A food allergy may be considered a disability under current federal laws, such as Section 504 of the Rehabilitation Act of 1973, Title I of the Americans with Disabilities Act of 1990 (ADA), and the ADA Amendment Act of 2008. The Job Accommodation Network, a disability information service provided by the U.S. Department of Labor, gives suggestions for how an employer might find more reasonable accommodations for an allergic employee. Here are some highlights of strategies that employers can utilize to ensure a safe and comfortable working environment for employees with food allergies:
- Conduct a training session to educate employees on food allergies and place signage in the kitchen with information about anaphylaxis and how to spot the signs of an allergic reaction.
- Provide designated cups, plates, and utensils for those with food allergies, or a separate space to store those items that employees with food allergies purchase themselves.
- Address the accommodations in meetings, trainings, etc. as well as in the daily work environment.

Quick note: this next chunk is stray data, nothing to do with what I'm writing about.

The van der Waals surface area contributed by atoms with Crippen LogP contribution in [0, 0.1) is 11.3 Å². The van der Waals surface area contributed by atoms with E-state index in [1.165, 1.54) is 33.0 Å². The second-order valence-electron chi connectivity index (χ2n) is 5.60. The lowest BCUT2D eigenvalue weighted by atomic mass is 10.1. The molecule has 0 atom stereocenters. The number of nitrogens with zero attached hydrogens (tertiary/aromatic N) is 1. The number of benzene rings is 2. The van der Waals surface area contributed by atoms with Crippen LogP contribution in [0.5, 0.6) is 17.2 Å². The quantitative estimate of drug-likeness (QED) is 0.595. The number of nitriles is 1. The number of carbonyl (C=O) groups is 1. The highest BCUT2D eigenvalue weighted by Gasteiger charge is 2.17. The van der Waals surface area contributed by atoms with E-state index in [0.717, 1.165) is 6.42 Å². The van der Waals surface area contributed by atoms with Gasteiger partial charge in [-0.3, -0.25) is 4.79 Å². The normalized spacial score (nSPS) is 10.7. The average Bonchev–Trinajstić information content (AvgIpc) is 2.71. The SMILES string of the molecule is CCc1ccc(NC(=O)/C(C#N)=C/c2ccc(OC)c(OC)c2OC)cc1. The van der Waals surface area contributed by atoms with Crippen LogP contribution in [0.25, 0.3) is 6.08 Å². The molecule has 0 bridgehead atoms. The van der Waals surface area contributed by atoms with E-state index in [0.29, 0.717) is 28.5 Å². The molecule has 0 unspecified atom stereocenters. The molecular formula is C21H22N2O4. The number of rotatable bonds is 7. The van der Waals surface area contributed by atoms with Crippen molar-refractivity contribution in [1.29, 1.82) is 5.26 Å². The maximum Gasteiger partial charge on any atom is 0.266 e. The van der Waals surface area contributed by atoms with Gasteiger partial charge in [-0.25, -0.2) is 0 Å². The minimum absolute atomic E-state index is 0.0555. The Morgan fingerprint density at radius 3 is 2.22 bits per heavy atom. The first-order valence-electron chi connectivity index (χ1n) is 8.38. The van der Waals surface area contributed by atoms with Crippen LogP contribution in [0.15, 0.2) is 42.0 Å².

- Take action if other employees interfere with the provision of the reasonable accommodations (i.e., stealing/tampering with food, or eating food that contains an employee’s allergen in a meeting).
- If you’re planning a team outing, gathering, or celebration that involves food, ask the employee what will work for them and make the appropriate accommodations to help ensure they can participate and be included.
- Allow for flex time and be understanding if the employee needs to take sick days or unexpected leave for medical appointments.
- Allow an employee to keep medication with him/her at all times and note that an employee with a food allergy may wear medical identification, such as a necklace or bracelet.
Read our guidance about how employees can successfully manage their food allergies in the workplace.